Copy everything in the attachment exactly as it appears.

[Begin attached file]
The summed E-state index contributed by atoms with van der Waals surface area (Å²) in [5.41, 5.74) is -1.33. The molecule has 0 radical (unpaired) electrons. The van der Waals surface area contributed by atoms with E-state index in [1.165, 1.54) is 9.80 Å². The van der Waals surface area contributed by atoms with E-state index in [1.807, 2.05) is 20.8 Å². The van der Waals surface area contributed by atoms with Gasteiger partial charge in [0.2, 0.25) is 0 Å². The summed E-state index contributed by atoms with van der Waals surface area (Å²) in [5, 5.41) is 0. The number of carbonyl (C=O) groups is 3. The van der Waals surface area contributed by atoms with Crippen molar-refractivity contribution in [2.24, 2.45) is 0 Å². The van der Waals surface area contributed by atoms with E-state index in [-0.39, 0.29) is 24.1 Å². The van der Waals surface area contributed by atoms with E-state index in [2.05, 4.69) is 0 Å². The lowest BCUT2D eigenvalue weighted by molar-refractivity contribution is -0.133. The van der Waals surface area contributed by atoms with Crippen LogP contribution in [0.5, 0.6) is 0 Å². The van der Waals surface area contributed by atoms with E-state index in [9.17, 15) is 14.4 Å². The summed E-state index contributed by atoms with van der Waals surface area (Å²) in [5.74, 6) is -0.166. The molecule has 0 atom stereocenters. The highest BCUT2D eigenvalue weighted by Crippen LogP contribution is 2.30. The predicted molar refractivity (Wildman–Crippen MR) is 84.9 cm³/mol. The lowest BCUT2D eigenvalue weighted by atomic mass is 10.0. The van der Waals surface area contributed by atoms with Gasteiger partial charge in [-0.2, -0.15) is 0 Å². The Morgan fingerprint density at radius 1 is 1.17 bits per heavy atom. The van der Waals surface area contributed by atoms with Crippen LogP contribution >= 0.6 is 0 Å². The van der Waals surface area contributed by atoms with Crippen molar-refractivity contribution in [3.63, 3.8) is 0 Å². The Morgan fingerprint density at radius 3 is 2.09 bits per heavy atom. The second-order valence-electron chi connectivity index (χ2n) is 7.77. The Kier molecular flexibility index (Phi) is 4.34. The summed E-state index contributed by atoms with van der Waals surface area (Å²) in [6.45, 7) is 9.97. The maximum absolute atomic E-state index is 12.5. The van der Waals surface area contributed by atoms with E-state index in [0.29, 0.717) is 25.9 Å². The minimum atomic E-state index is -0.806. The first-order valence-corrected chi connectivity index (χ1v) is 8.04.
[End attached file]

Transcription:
The summed E-state index contributed by atoms with van der Waals surface area (Å²) in [5.41, 5.74) is -1.33. The molecule has 0 radical (unpaired) electrons. The van der Waals surface area contributed by atoms with E-state index in [1.165, 1.54) is 9.80 Å². The van der Waals surface area contributed by atoms with E-state index in [1.807, 2.05) is 20.8 Å². The van der Waals surface area contributed by atoms with Gasteiger partial charge in [0.2, 0.25) is 0 Å². The summed E-state index contributed by atoms with van der Waals surface area (Å²) in [5, 5.41) is 0. The number of carbonyl (C=O) groups is 3. The van der Waals surface area contributed by atoms with Crippen molar-refractivity contribution in [2.24, 2.45) is 0 Å². The van der Waals surface area contributed by atoms with E-state index in [-0.39, 0.29) is 24.1 Å². The van der Waals surface area contributed by atoms with E-state index in [2.05, 4.69) is 0 Å². The lowest BCUT2D eigenvalue weighted by molar-refractivity contribution is -0.133. The van der Waals surface area contributed by atoms with Crippen LogP contribution in [0.5, 0.6) is 0 Å². The van der Waals surface area contributed by atoms with E-state index in [9.17, 15) is 14.4 Å². The summed E-state index contributed by atoms with van der Waals surface area (Å²) in [5.74, 6) is -0.166. The molecule has 0 atom stereocenters. The highest BCUT2D eigenvalue weighted by Crippen LogP contribution is 2.30. The predicted molar refractivity (Wildman–Crippen MR) is 84.9 cm³/mol. The lowest BCUT2D eigenvalue weighted by atomic mass is 10.0. The van der Waals surface area contributed by atoms with Gasteiger partial charge in [-0.2, -0.15) is 0 Å². The Morgan fingerprint density at radius 1 is 1.17 bits per heavy atom. The van der Waals surface area contributed by atoms with Crippen LogP contribution >= 0.6 is 0 Å². The van der Waals surface area contributed by atoms with Crippen molar-refractivity contribution in [3.63, 3.8) is 0 Å². The Morgan fingerprint density at radius 3 is 2.09 bits per heavy atom. The second-order valence-electron chi connectivity index (χ2n) is 7.77. The Kier molecular flexibility index (Phi) is 4.34. The summed E-state index contributed by atoms with van der Waals surface area (Å²) in [6.45, 7) is 9.97. The maximum absolute atomic E-state index is 12.5. The van der Waals surface area contributed by atoms with E-state index in [0.29, 0.717) is 25.9 Å². The minimum atomic E-state index is -0.806. The first-order valence-corrected chi connectivity index (χ1v) is 8.04.